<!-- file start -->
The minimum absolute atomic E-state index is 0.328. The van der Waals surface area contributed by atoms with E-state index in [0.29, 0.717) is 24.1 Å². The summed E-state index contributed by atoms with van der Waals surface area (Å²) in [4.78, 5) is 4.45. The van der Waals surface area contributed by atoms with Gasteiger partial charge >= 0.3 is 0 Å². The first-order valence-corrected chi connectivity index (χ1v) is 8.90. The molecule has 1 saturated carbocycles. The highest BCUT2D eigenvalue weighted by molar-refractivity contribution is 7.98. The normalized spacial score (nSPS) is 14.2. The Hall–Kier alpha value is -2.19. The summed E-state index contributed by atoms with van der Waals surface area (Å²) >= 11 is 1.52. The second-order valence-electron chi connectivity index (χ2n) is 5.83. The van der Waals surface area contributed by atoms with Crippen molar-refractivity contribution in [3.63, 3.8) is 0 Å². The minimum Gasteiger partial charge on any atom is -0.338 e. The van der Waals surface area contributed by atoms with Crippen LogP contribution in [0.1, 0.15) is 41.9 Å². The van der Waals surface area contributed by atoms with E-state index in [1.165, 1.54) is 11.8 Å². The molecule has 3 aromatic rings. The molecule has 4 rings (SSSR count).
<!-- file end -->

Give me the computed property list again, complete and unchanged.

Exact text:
The minimum absolute atomic E-state index is 0.328. The van der Waals surface area contributed by atoms with E-state index in [0.29, 0.717) is 24.1 Å². The summed E-state index contributed by atoms with van der Waals surface area (Å²) in [4.78, 5) is 4.45. The van der Waals surface area contributed by atoms with Gasteiger partial charge >= 0.3 is 0 Å². The first-order valence-corrected chi connectivity index (χ1v) is 8.90. The molecule has 1 saturated carbocycles. The highest BCUT2D eigenvalue weighted by molar-refractivity contribution is 7.98. The normalized spacial score (nSPS) is 14.2. The Hall–Kier alpha value is -2.19. The summed E-state index contributed by atoms with van der Waals surface area (Å²) >= 11 is 1.52. The second-order valence-electron chi connectivity index (χ2n) is 5.83. The van der Waals surface area contributed by atoms with Crippen molar-refractivity contribution in [3.63, 3.8) is 0 Å². The minimum Gasteiger partial charge on any atom is -0.338 e. The van der Waals surface area contributed by atoms with Crippen LogP contribution in [0.1, 0.15) is 41.9 Å². The van der Waals surface area contributed by atoms with E-state index in [1.165, 1.54) is 11.8 Å². The molecule has 3 aromatic rings. The molecule has 4 rings (SSSR count).